Nigeria: Government winning war against Niger Delta militants

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The Nigerian government appears to be winning its war against oil militants as the government’s anti-rebel military forces capture more rebel hideouts in the troubled Niger Delta.

Since the Independence Day bombings by rebels of the Niger Delta in Nigeria’s capital Abuja, the government’s anti-rebel military forces, also known as the Joint Task Force (JTF), have staged a series of raids in recent weeks targeting John Togo, the leader of the Niger Delta Liberation Force, a little-known militant group.

Following the JTF’s raid on three militant camps on December 1, in the restive southern delta, during which a considerable number of heavy weaponry was seized, JTF Commander Major General Charles Omoregie has announced that eight camps operated by a notorious militant group have been voluntarily surrendered.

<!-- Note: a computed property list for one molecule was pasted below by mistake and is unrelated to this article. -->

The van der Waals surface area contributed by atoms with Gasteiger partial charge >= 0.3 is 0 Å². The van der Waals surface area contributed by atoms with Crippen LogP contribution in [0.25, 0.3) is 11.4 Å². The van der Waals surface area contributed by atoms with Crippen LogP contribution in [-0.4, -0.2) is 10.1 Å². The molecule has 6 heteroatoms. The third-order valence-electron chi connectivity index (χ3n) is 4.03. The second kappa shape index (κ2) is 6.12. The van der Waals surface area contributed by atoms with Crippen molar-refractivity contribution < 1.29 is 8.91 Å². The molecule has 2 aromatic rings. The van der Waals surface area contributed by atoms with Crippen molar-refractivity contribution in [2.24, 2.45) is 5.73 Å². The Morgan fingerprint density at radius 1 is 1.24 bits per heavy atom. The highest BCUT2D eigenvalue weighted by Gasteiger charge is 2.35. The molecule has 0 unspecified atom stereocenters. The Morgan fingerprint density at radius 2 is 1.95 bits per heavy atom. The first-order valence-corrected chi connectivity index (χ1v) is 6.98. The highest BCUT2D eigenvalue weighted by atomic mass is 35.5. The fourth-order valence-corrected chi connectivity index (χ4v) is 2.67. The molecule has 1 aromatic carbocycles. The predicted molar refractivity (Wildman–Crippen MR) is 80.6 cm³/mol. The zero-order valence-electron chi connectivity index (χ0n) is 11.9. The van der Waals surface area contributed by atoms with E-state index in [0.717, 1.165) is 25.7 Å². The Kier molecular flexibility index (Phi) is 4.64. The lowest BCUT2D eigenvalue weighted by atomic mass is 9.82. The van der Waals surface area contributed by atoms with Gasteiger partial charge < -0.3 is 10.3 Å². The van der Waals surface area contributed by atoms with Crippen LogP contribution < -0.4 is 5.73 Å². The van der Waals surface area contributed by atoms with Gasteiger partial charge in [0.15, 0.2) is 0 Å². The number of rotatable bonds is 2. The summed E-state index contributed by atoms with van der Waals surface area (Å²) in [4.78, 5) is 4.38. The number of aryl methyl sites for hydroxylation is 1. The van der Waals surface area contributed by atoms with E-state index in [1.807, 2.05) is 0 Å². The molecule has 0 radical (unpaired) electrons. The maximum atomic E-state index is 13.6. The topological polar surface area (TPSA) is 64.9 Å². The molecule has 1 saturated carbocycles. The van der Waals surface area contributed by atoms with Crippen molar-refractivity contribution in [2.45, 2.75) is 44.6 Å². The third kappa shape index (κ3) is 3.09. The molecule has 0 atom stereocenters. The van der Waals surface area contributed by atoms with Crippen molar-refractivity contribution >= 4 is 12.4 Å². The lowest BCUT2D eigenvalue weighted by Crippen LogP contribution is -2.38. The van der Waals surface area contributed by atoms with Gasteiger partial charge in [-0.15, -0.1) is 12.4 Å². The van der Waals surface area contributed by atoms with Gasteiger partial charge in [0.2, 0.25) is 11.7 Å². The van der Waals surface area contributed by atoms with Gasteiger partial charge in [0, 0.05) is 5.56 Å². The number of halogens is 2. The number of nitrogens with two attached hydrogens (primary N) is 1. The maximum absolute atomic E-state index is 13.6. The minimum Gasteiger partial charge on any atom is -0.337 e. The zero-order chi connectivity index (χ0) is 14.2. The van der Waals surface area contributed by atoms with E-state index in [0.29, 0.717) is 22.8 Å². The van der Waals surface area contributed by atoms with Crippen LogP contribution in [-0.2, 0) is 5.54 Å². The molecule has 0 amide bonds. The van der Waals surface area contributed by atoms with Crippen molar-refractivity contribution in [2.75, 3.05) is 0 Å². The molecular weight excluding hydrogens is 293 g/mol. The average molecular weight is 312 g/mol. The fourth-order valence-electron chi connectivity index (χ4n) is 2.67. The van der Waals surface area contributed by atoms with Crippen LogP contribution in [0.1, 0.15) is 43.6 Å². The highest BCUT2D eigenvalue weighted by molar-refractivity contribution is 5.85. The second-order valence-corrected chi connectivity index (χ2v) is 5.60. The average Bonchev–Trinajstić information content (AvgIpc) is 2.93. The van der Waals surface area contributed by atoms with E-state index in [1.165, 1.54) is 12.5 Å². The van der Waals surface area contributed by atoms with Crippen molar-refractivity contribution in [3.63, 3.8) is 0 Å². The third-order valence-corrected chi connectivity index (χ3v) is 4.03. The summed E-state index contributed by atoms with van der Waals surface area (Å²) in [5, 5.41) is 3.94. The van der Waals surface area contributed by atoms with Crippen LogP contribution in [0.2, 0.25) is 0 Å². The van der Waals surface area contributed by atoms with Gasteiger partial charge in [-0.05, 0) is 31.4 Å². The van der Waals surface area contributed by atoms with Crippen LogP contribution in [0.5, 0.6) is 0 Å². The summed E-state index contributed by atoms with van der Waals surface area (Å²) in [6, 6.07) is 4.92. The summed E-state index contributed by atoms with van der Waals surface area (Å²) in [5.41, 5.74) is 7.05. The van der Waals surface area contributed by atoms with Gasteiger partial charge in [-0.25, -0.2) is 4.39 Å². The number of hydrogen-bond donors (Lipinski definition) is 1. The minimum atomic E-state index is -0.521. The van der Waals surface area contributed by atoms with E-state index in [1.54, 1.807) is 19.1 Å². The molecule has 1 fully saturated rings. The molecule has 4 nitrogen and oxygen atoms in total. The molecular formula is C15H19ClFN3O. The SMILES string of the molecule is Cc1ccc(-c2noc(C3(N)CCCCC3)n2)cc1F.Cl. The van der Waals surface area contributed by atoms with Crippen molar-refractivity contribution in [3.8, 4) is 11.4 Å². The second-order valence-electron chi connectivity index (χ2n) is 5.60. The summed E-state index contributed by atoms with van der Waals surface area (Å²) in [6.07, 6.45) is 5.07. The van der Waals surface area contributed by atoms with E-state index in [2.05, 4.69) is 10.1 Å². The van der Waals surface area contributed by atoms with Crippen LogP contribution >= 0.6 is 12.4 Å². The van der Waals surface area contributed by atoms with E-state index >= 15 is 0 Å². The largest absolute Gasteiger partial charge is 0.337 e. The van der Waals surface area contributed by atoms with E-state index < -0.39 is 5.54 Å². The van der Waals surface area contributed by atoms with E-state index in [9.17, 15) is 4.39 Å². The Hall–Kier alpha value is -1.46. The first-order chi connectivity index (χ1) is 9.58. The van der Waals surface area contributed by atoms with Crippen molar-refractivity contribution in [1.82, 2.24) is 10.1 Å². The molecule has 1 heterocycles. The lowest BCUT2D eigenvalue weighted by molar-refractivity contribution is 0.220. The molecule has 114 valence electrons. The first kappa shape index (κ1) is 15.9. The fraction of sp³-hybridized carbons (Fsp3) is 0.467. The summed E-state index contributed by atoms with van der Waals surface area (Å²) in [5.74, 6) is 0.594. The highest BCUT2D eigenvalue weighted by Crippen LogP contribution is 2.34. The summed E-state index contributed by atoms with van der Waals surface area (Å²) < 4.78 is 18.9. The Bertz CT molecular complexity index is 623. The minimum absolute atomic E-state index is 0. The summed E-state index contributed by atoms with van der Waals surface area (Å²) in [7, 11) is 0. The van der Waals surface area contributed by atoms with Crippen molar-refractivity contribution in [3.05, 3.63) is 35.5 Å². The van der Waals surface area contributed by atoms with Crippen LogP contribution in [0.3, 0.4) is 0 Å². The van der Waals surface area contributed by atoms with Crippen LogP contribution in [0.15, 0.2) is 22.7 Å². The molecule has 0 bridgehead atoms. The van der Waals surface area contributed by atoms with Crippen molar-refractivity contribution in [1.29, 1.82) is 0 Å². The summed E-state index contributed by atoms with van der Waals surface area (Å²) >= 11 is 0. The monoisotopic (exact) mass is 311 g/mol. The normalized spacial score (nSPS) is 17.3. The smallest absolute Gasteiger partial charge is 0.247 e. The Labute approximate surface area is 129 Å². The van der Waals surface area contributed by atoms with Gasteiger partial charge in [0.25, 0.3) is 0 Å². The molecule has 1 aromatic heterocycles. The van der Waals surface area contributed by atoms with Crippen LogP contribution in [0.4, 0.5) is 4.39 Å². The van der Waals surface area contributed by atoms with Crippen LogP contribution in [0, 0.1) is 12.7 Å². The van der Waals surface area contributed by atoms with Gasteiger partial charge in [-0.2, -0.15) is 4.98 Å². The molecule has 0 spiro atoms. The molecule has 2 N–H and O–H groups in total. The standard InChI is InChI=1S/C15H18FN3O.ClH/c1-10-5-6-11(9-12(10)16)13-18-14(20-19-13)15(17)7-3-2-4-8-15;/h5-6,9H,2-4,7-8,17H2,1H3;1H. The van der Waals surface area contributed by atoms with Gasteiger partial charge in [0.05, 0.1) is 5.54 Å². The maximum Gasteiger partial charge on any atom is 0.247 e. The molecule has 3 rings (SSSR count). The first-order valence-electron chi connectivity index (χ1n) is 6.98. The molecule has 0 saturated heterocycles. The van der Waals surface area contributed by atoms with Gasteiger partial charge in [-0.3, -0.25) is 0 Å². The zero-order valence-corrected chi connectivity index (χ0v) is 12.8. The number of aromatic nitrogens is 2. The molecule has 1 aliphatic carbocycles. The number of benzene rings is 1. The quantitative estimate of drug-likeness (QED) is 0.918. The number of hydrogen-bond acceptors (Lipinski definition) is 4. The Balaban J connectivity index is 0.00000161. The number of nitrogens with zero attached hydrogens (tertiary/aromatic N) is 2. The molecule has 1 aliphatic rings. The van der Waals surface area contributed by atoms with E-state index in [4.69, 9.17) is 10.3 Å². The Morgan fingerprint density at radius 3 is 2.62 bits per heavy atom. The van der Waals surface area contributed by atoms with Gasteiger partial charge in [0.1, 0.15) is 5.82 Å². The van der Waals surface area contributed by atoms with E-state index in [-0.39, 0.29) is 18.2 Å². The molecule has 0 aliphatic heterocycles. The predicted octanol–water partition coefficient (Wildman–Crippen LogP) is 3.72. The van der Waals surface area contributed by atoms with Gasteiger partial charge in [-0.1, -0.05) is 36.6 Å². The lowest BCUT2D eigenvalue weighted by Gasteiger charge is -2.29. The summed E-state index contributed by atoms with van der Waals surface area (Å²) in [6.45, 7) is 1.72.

“The Joint Task Force has taken over eight camps formerly owned by Ateke Tom during the stormy days of militancy in the Niger Delta,” Omoregie told reporters on Sunday.

A spokesperson for the Nigerian military, Timothy Antigha, said Ateke has shown that he is indeed committed to ongoing efforts to achieve sustainable peace in the Niger Delta.

But despite the peaceful and voluntary surrender of the camps, a statement released by the Niger Delta Liberation Force claimed that more than 100 people, the majority of them civilians, died during the December 1 attack by the Nigerian Joint Task Force.

The Niger Delta rebels have attacked pipelines, kidnapped petroleum company employees and fought government troops since 2006.

A total of 11 militant camps have now been seized and it appears the hardline taken by the government on militancy in the southern delta since the car bombing is curbing the oil-driven unrest in the region.

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